West Norfolk Council to review sear defences in Hunstanton, Heacham and Snettisham
A review of West Norfolk’s sea defences is set to take place amid worries over coastal residents digging into a vital ‘shingle ridge’.
Our current coastal management policies are to be scrutinised by West Norfolk Council’s environment and community panel, while Terry Parish – leader of the borough council – is to write to the Environment Agency and to the Government’s Secretary of State for Environment, Food and Rural Affairs.
He will be seeking “support and reassurance” for those who live in the likes of Hunstanton, Heacham and Snettisham.
The current management approach in the area stretching from south Hunstanton to Snettisham involves two different methods.
These are annual beach recycling, which moves material from the Snettisham Scalp northwards to ‘top-up’ the shingle ridge, and an intermittent beach recharge, which brings new material onto the beach.
The Environment Agency has concluded that the beach recharge will not be able to go ahead due to “multiple constraints”. However, its regular monitoring data is said to show that beach levels are stable – and that a recharge is therefore not currently needed.
The borough council says that annual beach recycling will continue to be undertaken for as long as technically, financially and environmentally feasible.
Cllr Parish said: “As a coastal resident I’m well aware of our sea defences and have, for many years, written and spoken about them.
“The Environment Agency are the lead organisation when it comes to shoreline management, but we have worked closely with them and other partners to develop a Shoreline Management Plan (SMP 4) which covers the Wash coastline and the borough council and a Wash East Coast Management Strategy (WECMS).
“The EA regularly monitor the data for these plans, and this is showing that now is the right time to carry out a technical review of the natural sea defence, the shingle ridge, that runs between Heacham and Snettisham.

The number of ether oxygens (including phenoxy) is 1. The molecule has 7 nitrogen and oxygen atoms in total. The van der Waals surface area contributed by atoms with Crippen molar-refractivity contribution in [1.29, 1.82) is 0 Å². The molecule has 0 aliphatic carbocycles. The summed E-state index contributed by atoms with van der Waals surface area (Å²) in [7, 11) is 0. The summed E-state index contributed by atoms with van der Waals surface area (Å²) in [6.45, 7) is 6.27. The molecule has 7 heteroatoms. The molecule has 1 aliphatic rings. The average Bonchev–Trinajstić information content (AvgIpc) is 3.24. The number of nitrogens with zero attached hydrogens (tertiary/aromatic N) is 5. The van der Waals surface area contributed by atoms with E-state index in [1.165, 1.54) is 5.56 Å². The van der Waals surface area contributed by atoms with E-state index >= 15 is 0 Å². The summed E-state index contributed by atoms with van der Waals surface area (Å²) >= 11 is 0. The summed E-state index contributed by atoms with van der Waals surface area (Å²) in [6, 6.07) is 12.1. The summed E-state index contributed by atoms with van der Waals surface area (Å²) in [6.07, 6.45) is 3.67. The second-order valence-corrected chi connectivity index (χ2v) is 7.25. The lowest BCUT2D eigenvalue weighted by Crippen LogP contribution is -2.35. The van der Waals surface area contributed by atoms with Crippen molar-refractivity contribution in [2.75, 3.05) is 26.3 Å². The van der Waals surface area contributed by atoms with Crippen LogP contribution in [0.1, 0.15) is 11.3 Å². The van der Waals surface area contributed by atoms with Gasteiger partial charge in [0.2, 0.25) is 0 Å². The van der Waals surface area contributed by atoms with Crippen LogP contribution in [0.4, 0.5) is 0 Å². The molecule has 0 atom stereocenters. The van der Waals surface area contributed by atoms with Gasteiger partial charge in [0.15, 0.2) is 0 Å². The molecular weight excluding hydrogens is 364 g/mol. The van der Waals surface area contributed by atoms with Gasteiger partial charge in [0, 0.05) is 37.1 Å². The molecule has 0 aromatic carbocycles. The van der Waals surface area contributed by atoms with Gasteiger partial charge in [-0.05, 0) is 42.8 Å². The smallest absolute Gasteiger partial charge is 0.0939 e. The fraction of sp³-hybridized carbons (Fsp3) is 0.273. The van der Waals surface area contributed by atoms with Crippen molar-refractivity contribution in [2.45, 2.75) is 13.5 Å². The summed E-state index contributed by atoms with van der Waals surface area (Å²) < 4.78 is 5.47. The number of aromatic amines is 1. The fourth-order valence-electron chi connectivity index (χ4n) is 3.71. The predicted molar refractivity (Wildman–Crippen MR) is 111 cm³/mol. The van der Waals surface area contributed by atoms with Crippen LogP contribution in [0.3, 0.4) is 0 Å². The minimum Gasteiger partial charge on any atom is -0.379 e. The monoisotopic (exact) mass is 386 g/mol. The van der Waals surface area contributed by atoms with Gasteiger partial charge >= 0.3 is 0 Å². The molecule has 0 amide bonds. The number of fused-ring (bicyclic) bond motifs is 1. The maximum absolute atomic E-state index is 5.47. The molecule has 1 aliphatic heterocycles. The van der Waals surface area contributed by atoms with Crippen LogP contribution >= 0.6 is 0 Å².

“Over time this has been pushed back by the natural action of the sea. As a result, some residents have been digging into it as it has been encroaching on their properties.
“I’m aware that the EA, the lead agency in this area, are engaging with residents who have weakened this natural defence, to explain why they need to stop this activity.
“The EA has also brought forward a technical report on the defence to help identify what happens next in the area.”
The borough council says that the combination of this shingle ridge increasing in height and rolling back and the small beach recharge proving undeliverable, in line with the Shoreline Management Plan and WECMS, has resulted in the Environment Agency reviewing how this frontage may be managed in the future.
The first step is set to be a technical review by Jacobs, a coastal engineering company, to assess whether the trigger levels identified in the WECMS have been reached and whether a full review of the current strategy is required.
“There is no doubt that this is a complex situation which needs to be examined by council officers and members of the council’s environment and community panel,” Cllr Parish added.
“It will take some time to undertake a thorough review which considers all the data and the views of the experts and enables us to evaluate the costs and implications of any options or proposals.
“In the meantime, I have committed to writing letters to the Environment Agency and the Secretary of State to see what support and reassurance they can give to our coastal residents in the borough.
“Those letters will be signed by all group leaders at the council, as this is an issue that clearly concerns us all.”
Cllr Sandra Squire, the borough council’s cabinet member for environment and coastal, said: “Beach levels in the area are currently stable and the annual beach recycling, carried out in early spring each year, will continue with funding in place for this.
“The technical review report will help the EA, its partners and us to identify what happens next.
“Once we have the recommendation from that report and the findings from our Environment and Community Panel, together with a response from the secretary of state, we will be in a position to really engage with local people on what will be happening in the area."